Are there stumbling blocks in your path that you need to revisit? What are they teaching you about your process and what can you do differently to minimize them and optimize success?

Idea 2: You still have to work when it feels like work.

Sometimes work feels like work. Even things you usually like to do can occasionally feel like a chore. How often have you started on something ‘good’ and then been sidelined by lack of inspiration? It happens. Monday morning I was uninspired. As I sat down to write I had any number of topics I could have tackled but my enthusiasm wasn’t there. Everything felt like “not today” and I kept looking for the spark that would get me excited to do the work. Nothing came. Call it Monday, or just an off day but it threw me off and I almost quit before I started.

But over-thinking is the enemy of progress, and lack of inspiration is not a reason to quit. In fact I don’t think inspiration has to be fully present before you kick in to gear. It would be nice if it was, but if I’m honest it rarely is for me. Sometimes, in order to create an environment for success you just have to give the process a little time, a new approach, or a change of plan.

tweet-graphic-3Over-thinking is the enemy of progress, and lack of inspiration is not a reason to quit. Give it time, a new approach, or a change of plan.

Monday morning my change of plan was a mind-clearing meditation, and once I returned to writing inspiration crept in. This morning I started with meditation and then sat down and finished this post. When inspiration is slow to come, push into the work, change your environment, or change the plan just a bit for just a while. You might be surprised at what comes up. For an interesting, punchy take on breaking through the blocks and winning your creative battles, read The War of Art by Steven Pressfield… now get to work.

Idea 3: Success comes in many shapes and sizes.

You’ve set the goal and you have an idea in your mind what success should look like. “I’m going to get up every morning and go for a run!” Your first few efforts seem to go as planned and you’re feeling pretty proud of yourself… and then you hit one of those aforementioned stumbling blocks. “I don’t feel like running today.” or “My ankle is a bit sore from when I turned it yesterday.” or “I feel a cold coming on.” What if, instead of shutting down for the day, you find success in a different package? Go for a walk instead of a run. Do some stretching indoors. Give that ankle a rest and do some upper body weights.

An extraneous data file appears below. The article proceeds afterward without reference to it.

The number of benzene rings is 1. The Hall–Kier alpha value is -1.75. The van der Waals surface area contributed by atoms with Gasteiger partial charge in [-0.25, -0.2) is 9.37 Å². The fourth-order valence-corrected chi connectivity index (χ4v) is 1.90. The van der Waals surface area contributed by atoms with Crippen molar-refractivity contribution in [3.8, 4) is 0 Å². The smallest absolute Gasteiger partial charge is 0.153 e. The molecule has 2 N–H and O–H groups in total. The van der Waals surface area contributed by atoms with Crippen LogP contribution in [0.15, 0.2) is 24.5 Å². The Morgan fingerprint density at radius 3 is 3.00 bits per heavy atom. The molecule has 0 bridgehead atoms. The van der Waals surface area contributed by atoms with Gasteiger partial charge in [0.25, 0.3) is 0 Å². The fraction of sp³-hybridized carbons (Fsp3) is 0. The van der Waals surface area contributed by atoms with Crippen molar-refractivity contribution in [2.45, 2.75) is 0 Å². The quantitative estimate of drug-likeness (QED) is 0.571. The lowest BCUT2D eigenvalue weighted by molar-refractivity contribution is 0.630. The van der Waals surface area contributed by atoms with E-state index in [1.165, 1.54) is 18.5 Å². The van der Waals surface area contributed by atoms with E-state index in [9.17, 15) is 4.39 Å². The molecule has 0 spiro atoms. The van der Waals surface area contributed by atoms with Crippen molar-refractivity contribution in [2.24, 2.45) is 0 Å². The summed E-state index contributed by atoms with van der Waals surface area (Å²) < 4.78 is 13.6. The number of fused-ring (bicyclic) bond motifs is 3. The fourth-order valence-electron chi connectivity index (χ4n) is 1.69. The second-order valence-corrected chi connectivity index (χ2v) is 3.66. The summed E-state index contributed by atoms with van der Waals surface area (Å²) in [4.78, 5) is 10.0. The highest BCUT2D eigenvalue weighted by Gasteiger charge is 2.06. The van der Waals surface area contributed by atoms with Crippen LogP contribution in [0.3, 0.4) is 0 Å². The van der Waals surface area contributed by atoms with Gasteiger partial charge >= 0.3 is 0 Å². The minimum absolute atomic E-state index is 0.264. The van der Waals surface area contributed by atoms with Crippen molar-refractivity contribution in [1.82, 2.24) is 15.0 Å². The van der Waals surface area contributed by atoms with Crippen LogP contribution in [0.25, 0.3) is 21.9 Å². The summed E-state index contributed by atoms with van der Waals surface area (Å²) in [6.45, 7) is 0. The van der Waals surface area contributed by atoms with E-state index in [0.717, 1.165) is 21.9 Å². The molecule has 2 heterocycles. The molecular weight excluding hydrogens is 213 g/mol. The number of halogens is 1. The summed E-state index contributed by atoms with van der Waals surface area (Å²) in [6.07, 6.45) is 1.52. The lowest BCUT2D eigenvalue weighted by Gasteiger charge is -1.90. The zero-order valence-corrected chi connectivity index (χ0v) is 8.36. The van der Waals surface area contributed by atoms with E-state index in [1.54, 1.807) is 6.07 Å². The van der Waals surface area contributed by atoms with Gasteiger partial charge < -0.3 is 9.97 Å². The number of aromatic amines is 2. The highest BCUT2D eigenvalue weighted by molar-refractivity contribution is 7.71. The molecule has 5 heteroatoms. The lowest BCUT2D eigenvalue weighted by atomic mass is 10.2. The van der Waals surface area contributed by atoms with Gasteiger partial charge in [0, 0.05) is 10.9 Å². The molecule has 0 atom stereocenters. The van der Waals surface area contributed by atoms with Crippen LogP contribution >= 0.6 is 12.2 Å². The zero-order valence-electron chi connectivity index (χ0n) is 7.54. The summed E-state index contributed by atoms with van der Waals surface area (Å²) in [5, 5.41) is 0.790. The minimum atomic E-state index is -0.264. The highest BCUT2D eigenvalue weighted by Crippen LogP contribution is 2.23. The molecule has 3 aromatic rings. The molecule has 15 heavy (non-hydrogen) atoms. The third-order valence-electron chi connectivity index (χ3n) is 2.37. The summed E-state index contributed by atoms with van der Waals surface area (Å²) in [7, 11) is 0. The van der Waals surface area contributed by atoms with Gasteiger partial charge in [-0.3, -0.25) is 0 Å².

My goal for writing book number two involves getting up early every weekday morning to write. Sounds simple. Monday morning I wasn’t feeling the writing love so I felt like I was failing at the goal. Not a good way to start the day. But as I mentioned earlier I’m still getting the hang of this morning ritual. I still need practice at writing since I haven’t done much this past year or so. I’m still formulating book ideas…so maybe at first the goal should just be about doing something …imperfectly? I can write a blog post, read a book for research, meditate imperfectly, formulate my table of contents, and even write parts of the book poorly (it’s easier to edit once something is down on paper). As long as I’m being creative (and not checking email, social media or the like) I’m calling it success.

We learn so much more through the process of doing than we ever will just thinking about it. I’m glad I got up yesterday morning and sucked at the writing. It helped me realize that meditation will be a better way for me to enter into the creative process each morning, and it gave me the idea for this blog post. Perfect!

What needs your imperfect action today? Get started on something you’ve been putting off. Get started so you can see what comes up. It will create necessary momentum, help you identify and challenge the stumbling blocks and get you that much closer to success.

In praise of imperfect action!